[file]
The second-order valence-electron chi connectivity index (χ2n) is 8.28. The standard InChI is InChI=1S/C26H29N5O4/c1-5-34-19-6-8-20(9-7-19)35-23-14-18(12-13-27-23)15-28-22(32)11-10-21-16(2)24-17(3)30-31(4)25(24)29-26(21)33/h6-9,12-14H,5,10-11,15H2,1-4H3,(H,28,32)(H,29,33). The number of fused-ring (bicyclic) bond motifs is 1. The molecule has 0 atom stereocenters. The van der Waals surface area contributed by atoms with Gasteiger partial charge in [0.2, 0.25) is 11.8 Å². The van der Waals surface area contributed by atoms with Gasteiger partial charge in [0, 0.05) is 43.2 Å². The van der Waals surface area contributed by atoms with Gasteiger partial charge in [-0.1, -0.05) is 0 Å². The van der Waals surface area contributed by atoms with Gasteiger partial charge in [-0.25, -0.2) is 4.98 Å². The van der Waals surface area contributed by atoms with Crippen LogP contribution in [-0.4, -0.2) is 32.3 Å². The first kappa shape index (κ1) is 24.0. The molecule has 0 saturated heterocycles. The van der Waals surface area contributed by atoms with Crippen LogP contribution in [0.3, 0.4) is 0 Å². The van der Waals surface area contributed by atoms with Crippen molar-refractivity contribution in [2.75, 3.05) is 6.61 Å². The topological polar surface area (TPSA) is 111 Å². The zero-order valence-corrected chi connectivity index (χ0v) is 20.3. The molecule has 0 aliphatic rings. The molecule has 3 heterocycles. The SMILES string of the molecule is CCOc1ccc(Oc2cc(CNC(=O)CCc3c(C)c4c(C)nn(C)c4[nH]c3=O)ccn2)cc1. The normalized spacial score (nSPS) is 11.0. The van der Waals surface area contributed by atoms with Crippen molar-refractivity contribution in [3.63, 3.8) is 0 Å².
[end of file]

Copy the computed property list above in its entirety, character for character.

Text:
The second-order valence-electron chi connectivity index (χ2n) is 8.28. The standard InChI is InChI=1S/C26H29N5O4/c1-5-34-19-6-8-20(9-7-19)35-23-14-18(12-13-27-23)15-28-22(32)11-10-21-16(2)24-17(3)30-31(4)25(24)29-26(21)33/h6-9,12-14H,5,10-11,15H2,1-4H3,(H,28,32)(H,29,33). The number of fused-ring (bicyclic) bond motifs is 1. The molecule has 0 atom stereocenters. The van der Waals surface area contributed by atoms with Gasteiger partial charge in [0.2, 0.25) is 11.8 Å². The van der Waals surface area contributed by atoms with Gasteiger partial charge in [0, 0.05) is 43.2 Å². The van der Waals surface area contributed by atoms with Gasteiger partial charge in [-0.1, -0.05) is 0 Å². The van der Waals surface area contributed by atoms with Gasteiger partial charge in [-0.25, -0.2) is 4.98 Å². The van der Waals surface area contributed by atoms with Crippen LogP contribution in [-0.4, -0.2) is 32.3 Å². The first kappa shape index (κ1) is 24.0. The molecule has 0 saturated heterocycles. The van der Waals surface area contributed by atoms with Crippen LogP contribution in [0.3, 0.4) is 0 Å². The van der Waals surface area contributed by atoms with Crippen molar-refractivity contribution in [2.75, 3.05) is 6.61 Å². The topological polar surface area (TPSA) is 111 Å². The zero-order valence-corrected chi connectivity index (χ0v) is 20.3. The molecule has 0 aliphatic rings. The molecule has 3 heterocycles. The SMILES string of the molecule is CCOc1ccc(Oc2cc(CNC(=O)CCc3c(C)c4c(C)nn(C)c4[nH]c3=O)ccn2)cc1. The normalized spacial score (nSPS) is 11.0. The van der Waals surface area contributed by atoms with Crippen molar-refractivity contribution in [3.63, 3.8) is 0 Å².